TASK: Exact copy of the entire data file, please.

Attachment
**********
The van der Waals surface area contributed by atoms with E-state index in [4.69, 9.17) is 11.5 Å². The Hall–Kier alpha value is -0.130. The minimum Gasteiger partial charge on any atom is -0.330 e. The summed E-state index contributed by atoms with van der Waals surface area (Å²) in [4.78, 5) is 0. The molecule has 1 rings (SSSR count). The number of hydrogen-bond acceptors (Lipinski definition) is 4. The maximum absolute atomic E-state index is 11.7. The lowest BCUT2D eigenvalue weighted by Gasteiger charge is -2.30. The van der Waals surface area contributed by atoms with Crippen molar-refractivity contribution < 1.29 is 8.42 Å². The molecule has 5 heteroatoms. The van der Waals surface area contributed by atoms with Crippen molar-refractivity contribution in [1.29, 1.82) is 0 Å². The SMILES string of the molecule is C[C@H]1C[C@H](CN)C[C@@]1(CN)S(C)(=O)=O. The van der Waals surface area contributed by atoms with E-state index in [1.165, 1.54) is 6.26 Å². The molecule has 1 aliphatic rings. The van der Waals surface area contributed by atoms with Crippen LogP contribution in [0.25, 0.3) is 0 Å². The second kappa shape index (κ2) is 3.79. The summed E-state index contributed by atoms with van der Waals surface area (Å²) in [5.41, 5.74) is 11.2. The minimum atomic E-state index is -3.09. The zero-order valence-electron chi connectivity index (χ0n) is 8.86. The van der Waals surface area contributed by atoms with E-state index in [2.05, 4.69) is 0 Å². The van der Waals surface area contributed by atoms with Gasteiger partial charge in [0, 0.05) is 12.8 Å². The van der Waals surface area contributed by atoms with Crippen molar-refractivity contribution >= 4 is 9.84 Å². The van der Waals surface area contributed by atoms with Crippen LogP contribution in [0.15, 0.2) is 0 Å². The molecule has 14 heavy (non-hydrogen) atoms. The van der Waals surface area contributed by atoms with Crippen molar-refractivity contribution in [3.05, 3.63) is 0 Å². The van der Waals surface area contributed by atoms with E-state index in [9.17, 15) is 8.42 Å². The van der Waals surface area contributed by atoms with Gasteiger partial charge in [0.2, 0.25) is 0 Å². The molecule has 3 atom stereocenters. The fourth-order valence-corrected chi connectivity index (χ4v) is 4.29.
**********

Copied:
The van der Waals surface area contributed by atoms with E-state index in [4.69, 9.17) is 11.5 Å². The Hall–Kier alpha value is -0.130. The minimum Gasteiger partial charge on any atom is -0.330 e. The summed E-state index contributed by atoms with van der Waals surface area (Å²) in [4.78, 5) is 0. The molecule has 1 rings (SSSR count). The number of hydrogen-bond acceptors (Lipinski definition) is 4. The maximum absolute atomic E-state index is 11.7. The lowest BCUT2D eigenvalue weighted by Gasteiger charge is -2.30. The van der Waals surface area contributed by atoms with Crippen molar-refractivity contribution < 1.29 is 8.42 Å². The molecule has 5 heteroatoms. The van der Waals surface area contributed by atoms with Crippen molar-refractivity contribution in [1.29, 1.82) is 0 Å². The SMILES string of the molecule is C[C@H]1C[C@H](CN)C[C@@]1(CN)S(C)(=O)=O. The van der Waals surface area contributed by atoms with E-state index in [1.165, 1.54) is 6.26 Å². The molecule has 1 aliphatic rings. The van der Waals surface area contributed by atoms with Crippen LogP contribution in [0.25, 0.3) is 0 Å². The second kappa shape index (κ2) is 3.79. The summed E-state index contributed by atoms with van der Waals surface area (Å²) in [5.41, 5.74) is 11.2. The minimum atomic E-state index is -3.09. The zero-order valence-electron chi connectivity index (χ0n) is 8.86. The van der Waals surface area contributed by atoms with E-state index in [2.05, 4.69) is 0 Å². The van der Waals surface area contributed by atoms with Gasteiger partial charge in [0, 0.05) is 12.8 Å². The van der Waals surface area contributed by atoms with Crippen molar-refractivity contribution >= 4 is 9.84 Å². The van der Waals surface area contributed by atoms with Crippen LogP contribution in [0.15, 0.2) is 0 Å². The molecule has 14 heavy (non-hydrogen) atoms. The van der Waals surface area contributed by atoms with Crippen molar-refractivity contribution in [3.05, 3.63) is 0 Å². The van der Waals surface area contributed by atoms with E-state index in [9.17, 15) is 8.42 Å². The van der Waals surface area contributed by atoms with Gasteiger partial charge in [0.2, 0.25) is 0 Å². The molecule has 3 atom stereocenters. The fourth-order valence-corrected chi connectivity index (χ4v) is 4.29.